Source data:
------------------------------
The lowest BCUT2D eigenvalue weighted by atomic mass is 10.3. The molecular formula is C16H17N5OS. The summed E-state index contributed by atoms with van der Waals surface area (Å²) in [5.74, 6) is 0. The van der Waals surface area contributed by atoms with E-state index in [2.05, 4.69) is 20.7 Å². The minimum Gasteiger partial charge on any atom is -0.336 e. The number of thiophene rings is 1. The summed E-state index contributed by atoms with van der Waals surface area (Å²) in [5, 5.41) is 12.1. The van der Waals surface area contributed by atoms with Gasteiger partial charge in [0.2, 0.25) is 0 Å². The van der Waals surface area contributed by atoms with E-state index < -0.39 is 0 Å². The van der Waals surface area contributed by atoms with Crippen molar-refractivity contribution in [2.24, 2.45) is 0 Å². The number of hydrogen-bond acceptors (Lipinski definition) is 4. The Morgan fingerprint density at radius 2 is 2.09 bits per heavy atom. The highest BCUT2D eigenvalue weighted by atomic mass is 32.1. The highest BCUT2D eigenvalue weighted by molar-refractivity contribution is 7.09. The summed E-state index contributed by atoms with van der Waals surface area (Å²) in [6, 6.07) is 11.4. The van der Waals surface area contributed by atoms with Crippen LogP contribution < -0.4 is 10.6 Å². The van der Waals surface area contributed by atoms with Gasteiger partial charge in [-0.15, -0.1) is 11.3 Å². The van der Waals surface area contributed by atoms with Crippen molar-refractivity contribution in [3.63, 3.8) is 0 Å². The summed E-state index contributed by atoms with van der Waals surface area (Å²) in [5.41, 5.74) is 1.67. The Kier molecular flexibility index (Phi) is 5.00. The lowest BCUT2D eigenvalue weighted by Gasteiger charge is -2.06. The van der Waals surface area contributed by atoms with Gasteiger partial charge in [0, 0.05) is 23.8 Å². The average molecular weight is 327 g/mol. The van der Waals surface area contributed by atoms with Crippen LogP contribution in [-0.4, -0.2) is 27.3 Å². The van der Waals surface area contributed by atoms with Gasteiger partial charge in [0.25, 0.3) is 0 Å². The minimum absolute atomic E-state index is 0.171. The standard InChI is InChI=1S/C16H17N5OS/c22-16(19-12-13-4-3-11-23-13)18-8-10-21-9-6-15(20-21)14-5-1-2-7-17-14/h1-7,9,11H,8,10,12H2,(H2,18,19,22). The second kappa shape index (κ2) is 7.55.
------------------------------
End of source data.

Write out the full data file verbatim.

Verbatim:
The lowest BCUT2D eigenvalue weighted by atomic mass is 10.3. The molecular formula is C16H17N5OS. The summed E-state index contributed by atoms with van der Waals surface area (Å²) in [5.74, 6) is 0. The van der Waals surface area contributed by atoms with E-state index in [2.05, 4.69) is 20.7 Å². The minimum Gasteiger partial charge on any atom is -0.336 e. The number of thiophene rings is 1. The summed E-state index contributed by atoms with van der Waals surface area (Å²) in [5, 5.41) is 12.1. The van der Waals surface area contributed by atoms with Gasteiger partial charge in [0.2, 0.25) is 0 Å². The van der Waals surface area contributed by atoms with E-state index < -0.39 is 0 Å². The van der Waals surface area contributed by atoms with Crippen molar-refractivity contribution in [2.24, 2.45) is 0 Å². The number of hydrogen-bond acceptors (Lipinski definition) is 4. The Morgan fingerprint density at radius 2 is 2.09 bits per heavy atom. The highest BCUT2D eigenvalue weighted by atomic mass is 32.1. The highest BCUT2D eigenvalue weighted by molar-refractivity contribution is 7.09. The summed E-state index contributed by atoms with van der Waals surface area (Å²) in [6, 6.07) is 11.4. The van der Waals surface area contributed by atoms with Crippen LogP contribution < -0.4 is 10.6 Å². The van der Waals surface area contributed by atoms with Gasteiger partial charge in [-0.15, -0.1) is 11.3 Å². The van der Waals surface area contributed by atoms with Crippen molar-refractivity contribution in [3.63, 3.8) is 0 Å². The summed E-state index contributed by atoms with van der Waals surface area (Å²) in [5.41, 5.74) is 1.67. The Kier molecular flexibility index (Phi) is 5.00. The lowest BCUT2D eigenvalue weighted by Gasteiger charge is -2.06. The van der Waals surface area contributed by atoms with Gasteiger partial charge in [0, 0.05) is 23.8 Å². The average molecular weight is 327 g/mol. The van der Waals surface area contributed by atoms with Crippen LogP contribution in [-0.4, -0.2) is 27.3 Å². The van der Waals surface area contributed by atoms with Gasteiger partial charge in [0.25, 0.3) is 0 Å². The minimum absolute atomic E-state index is 0.171. The standard InChI is InChI=1S/C16H17N5OS/c22-16(19-12-13-4-3-11-23-13)18-8-10-21-9-6-15(20-21)14-5-1-2-7-17-14/h1-7,9,11H,8,10,12H2,(H2,18,19,22). The second kappa shape index (κ2) is 7.55.